# Building a Logistic Regression Classifier in PyTorch

Last Updated on April 8, 2023

Logistic regression is a type of regression that predicts the probability of an event. It is used for classification problems and has many applications in the fields of machine learning, artificial intelligence, and data mining.

The formula of logistic regression is to apply a sigmoid function to the output of a linear function. This article discusses how you can build a logistic regression classifier. While previously you have been working on a single-varable dataset, here we’ll be using a popular MNIST dataset to train and test our model. After going through this article, you’ll learn:

• How to use logistic regression in PyTorch and how it can be applied to real-world problems.
• How to load and analyze torchvision datasets.
• How to build and train a logistic regression classifier on image datasets.

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Let’s get started. Building a Logistic Regression Classifier in PyTorch.
Picture by Catgirlmutant. Some rights reserved.

## Overview

This tutorial is in four parts; they are

• The MNIST Dataset
• Build the Model with nn.Module
• Training the Classifier

## The MNIST Dataset

You will train and test a logistic regression model with MNIST dataset. This dataset contains 6000 images for training and 10000 images for testing the out-of-sample performance.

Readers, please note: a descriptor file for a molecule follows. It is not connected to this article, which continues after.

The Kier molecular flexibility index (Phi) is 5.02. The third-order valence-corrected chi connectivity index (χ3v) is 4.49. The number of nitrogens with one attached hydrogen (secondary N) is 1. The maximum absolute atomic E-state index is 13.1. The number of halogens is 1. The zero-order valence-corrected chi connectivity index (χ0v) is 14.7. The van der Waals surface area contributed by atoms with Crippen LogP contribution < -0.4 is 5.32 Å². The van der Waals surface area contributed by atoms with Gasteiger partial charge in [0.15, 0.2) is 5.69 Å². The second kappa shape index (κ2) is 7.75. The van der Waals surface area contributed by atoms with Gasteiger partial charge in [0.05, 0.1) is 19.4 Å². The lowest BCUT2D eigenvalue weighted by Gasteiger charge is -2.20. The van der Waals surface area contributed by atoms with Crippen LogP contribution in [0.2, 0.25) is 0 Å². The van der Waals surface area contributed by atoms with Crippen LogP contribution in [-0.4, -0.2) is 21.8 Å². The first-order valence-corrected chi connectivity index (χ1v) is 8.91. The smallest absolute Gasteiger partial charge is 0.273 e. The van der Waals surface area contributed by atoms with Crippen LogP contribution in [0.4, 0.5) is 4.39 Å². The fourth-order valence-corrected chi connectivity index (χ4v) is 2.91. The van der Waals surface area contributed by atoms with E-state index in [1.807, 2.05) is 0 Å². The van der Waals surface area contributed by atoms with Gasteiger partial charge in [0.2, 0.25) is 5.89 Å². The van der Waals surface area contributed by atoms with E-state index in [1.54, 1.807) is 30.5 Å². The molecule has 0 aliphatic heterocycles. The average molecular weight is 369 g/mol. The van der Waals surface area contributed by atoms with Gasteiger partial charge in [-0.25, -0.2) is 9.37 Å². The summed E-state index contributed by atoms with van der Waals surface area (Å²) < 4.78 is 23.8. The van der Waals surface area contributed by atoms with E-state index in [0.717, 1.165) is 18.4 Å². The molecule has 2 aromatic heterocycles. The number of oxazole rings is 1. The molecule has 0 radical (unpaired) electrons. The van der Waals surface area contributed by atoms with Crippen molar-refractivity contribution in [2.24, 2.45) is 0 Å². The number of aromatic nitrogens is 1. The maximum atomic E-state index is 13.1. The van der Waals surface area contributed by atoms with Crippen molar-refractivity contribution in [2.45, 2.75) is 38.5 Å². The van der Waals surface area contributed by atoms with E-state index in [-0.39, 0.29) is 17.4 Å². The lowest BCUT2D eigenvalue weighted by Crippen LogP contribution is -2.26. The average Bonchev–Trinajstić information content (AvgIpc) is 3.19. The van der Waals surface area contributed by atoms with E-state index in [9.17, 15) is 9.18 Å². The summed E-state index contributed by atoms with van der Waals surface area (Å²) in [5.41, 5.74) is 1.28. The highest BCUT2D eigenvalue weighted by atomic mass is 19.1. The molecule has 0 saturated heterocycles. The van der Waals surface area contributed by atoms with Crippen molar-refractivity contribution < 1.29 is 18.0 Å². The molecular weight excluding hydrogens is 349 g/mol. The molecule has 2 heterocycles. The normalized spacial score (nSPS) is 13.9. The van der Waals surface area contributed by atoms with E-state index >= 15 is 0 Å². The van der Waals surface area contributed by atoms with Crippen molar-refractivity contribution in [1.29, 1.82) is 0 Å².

The MNIST dataset is so popular that it is part of PyTorch. Here is how you can load the training and testing samples of the MNIST dataset in PyTorch.

The dataset will be downloaded and extracted to the directory as below.

Let’s verify number of training and testing samples in the dataset.

It prints

Each sample in the dataset is a pair of image and label. To inspect the data type and size of the first element in the training data, you can use type() and size() methods.

This prints

You can access samples from a dataset using list indexing. The first sample in the dataset is a FloatTensor and it is a $28\times 28$-pixel image in grayscale (i.e., one channel), hence the size [1, 28, 28].

Now, let’s check the labels of the first two samples in the training set.

This shows

From the above, you can see that the first two images in the training set represent “5” and “0”. Let’s show these two images to confirm.

You should see these two digits:  Usually, you do not use the dataset directly in training but through a DataLoader class. This allows you to read data in batches, not samples.

In the following, data is loaded into a DataLoader with batch size at 32.

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## Build the Model with nn.Module

Let’s build the model class with nn.Module for our logistic regression model. This class is similar to that in the previous posts but the numbers of input and output are configurable.

This model will take a $28\times 28$-pixel image of handwritten digits as input and classify them into one of the 10 output classes of digits 0 to 9. So, here is how you can instantiate the model.

## Training the Classifier